Sunday, 31 July 2016

Successive Timelines

If I move from one place to another, then I am at one set of spatial coordinates (longitude, latitude and altitude) at time t1 and at another set of coordinates at t2. The entire three-dimensional spatial universe exists at both times. Similarly, I suggest, if the Scipios do not die at the battle of Ticinus in timeline 1 but do die at that battle in timeline 2, then the whole four-dimensional spatiotemporal universe exists in both timelines. This makes more sense, I think, than that a Neldorian time criminal causes a single timeline to split, thus effectively creating an entire new universe, merely by shooting the Scipios.

These are two examples of a successive timelines scenario:

"Delenda Est" by Poul Anderson
Timeline 1: Rome wins the Second Punic War.
Timeline 2: Neldorian intervention causes Carthage to win the Second Punic War.
Timeline 3: Time Patrol counter-intervention restores Roman victory in the Second Punic War.

Island In The Sea Of Time by SM Stirling
Timeline 1: Nantucket departs 1998 A.D.
Timeline 2: Nantucket arrives 1250 B.C.

In the second case, many Native Americans die of diseases imported by Nantucket and many Olmecs die fighting Nantucketers. Thus, many people die years or decades earlier in timeline 2 than they did in timeline 1. Thus, further, many other lives are affected, e.g., the Olmec champion killed by a Nantucketer would have lived longer and killed more people in timeline 1. Changes in peoples' lives change whether and when they procreate. Thus, before long, the entire population will be not only living in an altered history but also of a different genetic make-up. To give an example in the twentieth and twenty first centuries, there might be a blog written not by me living in a history which had a World War II but by someone else living in a history that did not have a World War II. We cannot know what would happen.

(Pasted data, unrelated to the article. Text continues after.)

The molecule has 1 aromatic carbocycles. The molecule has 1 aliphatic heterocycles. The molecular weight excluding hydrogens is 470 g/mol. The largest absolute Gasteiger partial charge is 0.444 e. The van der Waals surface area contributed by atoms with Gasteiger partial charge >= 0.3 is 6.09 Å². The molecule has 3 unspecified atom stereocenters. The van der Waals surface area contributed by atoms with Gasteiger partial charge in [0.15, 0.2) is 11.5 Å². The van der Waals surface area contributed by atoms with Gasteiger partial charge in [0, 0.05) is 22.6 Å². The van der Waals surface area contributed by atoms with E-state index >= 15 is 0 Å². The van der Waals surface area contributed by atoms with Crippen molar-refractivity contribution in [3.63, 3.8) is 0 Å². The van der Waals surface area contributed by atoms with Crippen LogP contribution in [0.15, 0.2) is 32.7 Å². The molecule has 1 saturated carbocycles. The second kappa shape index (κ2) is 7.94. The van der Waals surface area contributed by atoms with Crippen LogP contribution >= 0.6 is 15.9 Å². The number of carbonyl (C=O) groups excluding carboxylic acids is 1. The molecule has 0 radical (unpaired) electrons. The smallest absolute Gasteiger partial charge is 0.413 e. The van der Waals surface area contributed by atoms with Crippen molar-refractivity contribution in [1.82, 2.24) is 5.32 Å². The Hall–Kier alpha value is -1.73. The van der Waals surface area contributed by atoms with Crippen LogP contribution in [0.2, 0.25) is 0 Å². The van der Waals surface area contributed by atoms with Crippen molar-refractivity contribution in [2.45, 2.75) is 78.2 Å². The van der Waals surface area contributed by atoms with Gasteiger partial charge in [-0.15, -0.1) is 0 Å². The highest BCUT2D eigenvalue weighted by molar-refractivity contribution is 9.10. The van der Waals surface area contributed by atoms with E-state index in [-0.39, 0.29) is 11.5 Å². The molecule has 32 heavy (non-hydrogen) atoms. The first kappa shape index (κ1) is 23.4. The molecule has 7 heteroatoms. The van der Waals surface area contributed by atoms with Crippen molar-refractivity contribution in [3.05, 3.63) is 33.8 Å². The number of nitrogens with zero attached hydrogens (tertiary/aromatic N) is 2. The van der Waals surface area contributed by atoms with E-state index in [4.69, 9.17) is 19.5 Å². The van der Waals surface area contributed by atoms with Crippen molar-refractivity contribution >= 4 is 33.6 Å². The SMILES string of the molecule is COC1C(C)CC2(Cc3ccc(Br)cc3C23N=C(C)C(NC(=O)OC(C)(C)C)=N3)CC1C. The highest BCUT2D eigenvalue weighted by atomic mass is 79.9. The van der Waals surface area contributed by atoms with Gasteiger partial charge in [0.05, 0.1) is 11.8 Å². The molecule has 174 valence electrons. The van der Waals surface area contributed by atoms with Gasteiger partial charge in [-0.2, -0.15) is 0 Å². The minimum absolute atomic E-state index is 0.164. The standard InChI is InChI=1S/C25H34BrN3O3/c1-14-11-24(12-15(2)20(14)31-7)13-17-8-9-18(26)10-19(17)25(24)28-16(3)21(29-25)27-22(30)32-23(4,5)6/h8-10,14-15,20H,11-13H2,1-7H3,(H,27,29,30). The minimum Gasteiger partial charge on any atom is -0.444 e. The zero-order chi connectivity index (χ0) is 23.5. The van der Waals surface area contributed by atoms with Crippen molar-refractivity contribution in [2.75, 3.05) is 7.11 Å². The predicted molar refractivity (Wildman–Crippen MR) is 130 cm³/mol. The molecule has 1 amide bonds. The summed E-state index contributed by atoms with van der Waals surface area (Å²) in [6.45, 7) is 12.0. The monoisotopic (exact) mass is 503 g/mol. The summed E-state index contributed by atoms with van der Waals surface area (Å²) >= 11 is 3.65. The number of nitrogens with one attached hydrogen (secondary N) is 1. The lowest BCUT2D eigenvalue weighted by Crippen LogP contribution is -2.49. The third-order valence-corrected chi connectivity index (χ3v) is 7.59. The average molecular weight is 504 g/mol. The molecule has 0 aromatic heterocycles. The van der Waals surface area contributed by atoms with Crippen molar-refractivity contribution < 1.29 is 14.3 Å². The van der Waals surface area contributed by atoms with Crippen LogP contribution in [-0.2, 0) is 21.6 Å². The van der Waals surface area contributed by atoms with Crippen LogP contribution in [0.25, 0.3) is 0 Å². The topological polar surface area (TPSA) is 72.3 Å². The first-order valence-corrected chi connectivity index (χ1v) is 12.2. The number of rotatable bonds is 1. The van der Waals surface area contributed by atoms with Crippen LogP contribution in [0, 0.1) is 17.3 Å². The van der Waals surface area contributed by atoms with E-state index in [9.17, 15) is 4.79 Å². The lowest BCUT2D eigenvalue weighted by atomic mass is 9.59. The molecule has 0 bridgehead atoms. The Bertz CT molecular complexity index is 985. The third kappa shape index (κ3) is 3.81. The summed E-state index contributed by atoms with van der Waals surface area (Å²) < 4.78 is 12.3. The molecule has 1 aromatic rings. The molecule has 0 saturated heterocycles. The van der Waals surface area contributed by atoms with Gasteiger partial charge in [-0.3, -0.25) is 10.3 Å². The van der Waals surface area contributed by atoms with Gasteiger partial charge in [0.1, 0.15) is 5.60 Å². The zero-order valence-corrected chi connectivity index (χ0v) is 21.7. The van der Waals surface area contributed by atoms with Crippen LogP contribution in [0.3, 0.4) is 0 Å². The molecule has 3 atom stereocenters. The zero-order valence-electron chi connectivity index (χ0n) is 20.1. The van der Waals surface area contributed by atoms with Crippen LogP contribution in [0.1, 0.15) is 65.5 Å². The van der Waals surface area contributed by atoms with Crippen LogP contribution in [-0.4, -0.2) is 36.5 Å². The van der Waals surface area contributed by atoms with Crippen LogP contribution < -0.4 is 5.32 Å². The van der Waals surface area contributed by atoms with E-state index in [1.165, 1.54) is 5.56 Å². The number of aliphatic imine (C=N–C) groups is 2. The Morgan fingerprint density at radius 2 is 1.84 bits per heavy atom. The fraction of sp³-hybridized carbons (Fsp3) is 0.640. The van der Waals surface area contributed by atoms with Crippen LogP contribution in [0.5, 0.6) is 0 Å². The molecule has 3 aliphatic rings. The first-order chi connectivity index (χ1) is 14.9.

Comparing two timelines, there are three kinds of people:

before 1250 B.C., two identical world populations;
from 1250 B.C., an increasing number of people whose lives begin identically but then take a different course, e.g., by premature death;
some time later: two entirely different world populations.

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